Photo by Patricia Watts

Photo by Patricia Watts

Jazz Icon Ernie Watts

The two-time GRAMMY-winner first picked up a saxophone almost 60 years ago, at 13.  He heard John Coltrane at 14, on the album ‘Kind of Blue,’ and says, “It was as though someone put my hand into a light socket.”  At 16, he was a featured soloist with the Delaware Symphony, but learning jazz by ear as a neighbor lent him jazz records.  At Boston’s Berklee College of Music on a Downbeat Magazine Saxophone Scholarship, he joined Buddy Rich’s Big Band when the lead alto quit in Boston.  He was to be a “bright student fill-in” to get them to NYC, but instead toured the world with them for two years, and recorded two albums with the band.  “I guess I got the job!” he laughs now.

Sneak Peak of Op 26. Blues/Classical/Jazz

In 1968 Watts moved to Los Angeles, where he knew many players from doing summer TV shows there with Rich’s band.  He began working in the big bands of Gerald Wilson, Louie Bellson, and Oliver Nelson, doing a 3-month State Dept tour of West Africa with Nelson’s band in 1969.  Soon Watts was guesting in and recording with Cannonball Adderley’s Quintet, and started to receive calls to work in the studios.  He became “first call” for all the reed instruments, and did films, TV, and recordngs with pop icons such as Marvin Gaye, Steely Dan, Carole King, Frank Zappa, all the Motown artists, and many others, plus had 20 years in Johnny Carson’s Tonight Show band, but still regularly played jazz in area clubs and led his own group.  Charlie Haden, the iconic jazz bassist, heard Watts at the Dorothy Chandler Pavillion in Los Angeles, and asked him to play. Watts joined him in Pat Metheny’s Special Quartet touring Asia, then as a charter member of Quartet West, Haden’s jazz quartet from 1985 til his death in 2014.  Playing with Haden inspired Watts to move from commercial music in the studios to his central love, live jazz, on the road.  By 1992, he had shifted his work entirely to jazz.

In 2004 Watts and his wife Patricia started Flying Dolphin Records, so Watts would have creative control of his music.  “Wheel Of Time” (2016) is the label’s ninth release, recorded with his EU Quartet, which has been together for over 15 years. He dedicated the title tune, one of his four originals on this project, to his bandleader and friend for nearly 30 years, Haden.  In 2014, Watts received the Frankfurt Music Prize in Germany, for excellence in performance, composition, and lifetime achievement in music; of the 32 musicians honored before him, only 5 others are jazz players. The American Ambassador to Germany attended the ceremony.  2015 saw him chosen as Guest of Honor at the Telluride Jazz Festival, playing on the Ernie Watts Stage with his own Quartet.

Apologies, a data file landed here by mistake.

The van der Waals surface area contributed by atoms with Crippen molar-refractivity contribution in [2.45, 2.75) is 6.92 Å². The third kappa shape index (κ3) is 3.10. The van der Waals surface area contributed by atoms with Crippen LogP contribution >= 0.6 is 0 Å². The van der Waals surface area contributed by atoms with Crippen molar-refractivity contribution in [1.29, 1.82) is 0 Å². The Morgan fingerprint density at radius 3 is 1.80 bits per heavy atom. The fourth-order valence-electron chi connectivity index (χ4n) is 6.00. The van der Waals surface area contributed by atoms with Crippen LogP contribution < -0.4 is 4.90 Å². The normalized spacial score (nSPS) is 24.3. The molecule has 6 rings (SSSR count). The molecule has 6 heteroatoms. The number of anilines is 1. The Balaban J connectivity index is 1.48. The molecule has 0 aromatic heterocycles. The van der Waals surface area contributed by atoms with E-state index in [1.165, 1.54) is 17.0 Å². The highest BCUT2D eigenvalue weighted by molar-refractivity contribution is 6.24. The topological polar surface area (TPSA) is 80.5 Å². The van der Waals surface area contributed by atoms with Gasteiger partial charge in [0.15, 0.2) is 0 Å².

Recently he has also been featured in multi-genre bands that meld his jazz saxophone in with other music traditions, such as his work with Dr. L. Subramaniam, the celebrated South Indian Classical violinist, and his traditional Indian group; Corky Siegel’s ChamberBlues, which has renowned Siegel on blues harmonica, a tabla player, a string quartet, and now the Watts horn, and with Marcus Schinkel in Germany, whose group fuses jazz with classical composers such as Beethoven.

Watts tours in Europe, Asia, and North America, often with his own Quartets (and sometimes Quintets) with whom he plays his original music plus jazz classics, and teaches master classes at colleges and universities during his tours.  One of the latest projects, in 2015, was the Sligo Jazz Project and Festival in Ireland, a week-long workshop with students with two festival concerts as well.  He also performs with symphonies, most recently in 2016 in Long Beach California with an 84 piece orchestra, featuring a piece written for Watts, “Nightbird,” by film composer Michel Colombier, which was first played the night he met Charlie Haden.

Believing that music has the power to connect all people, Watts says,

“Music is God singing through us.”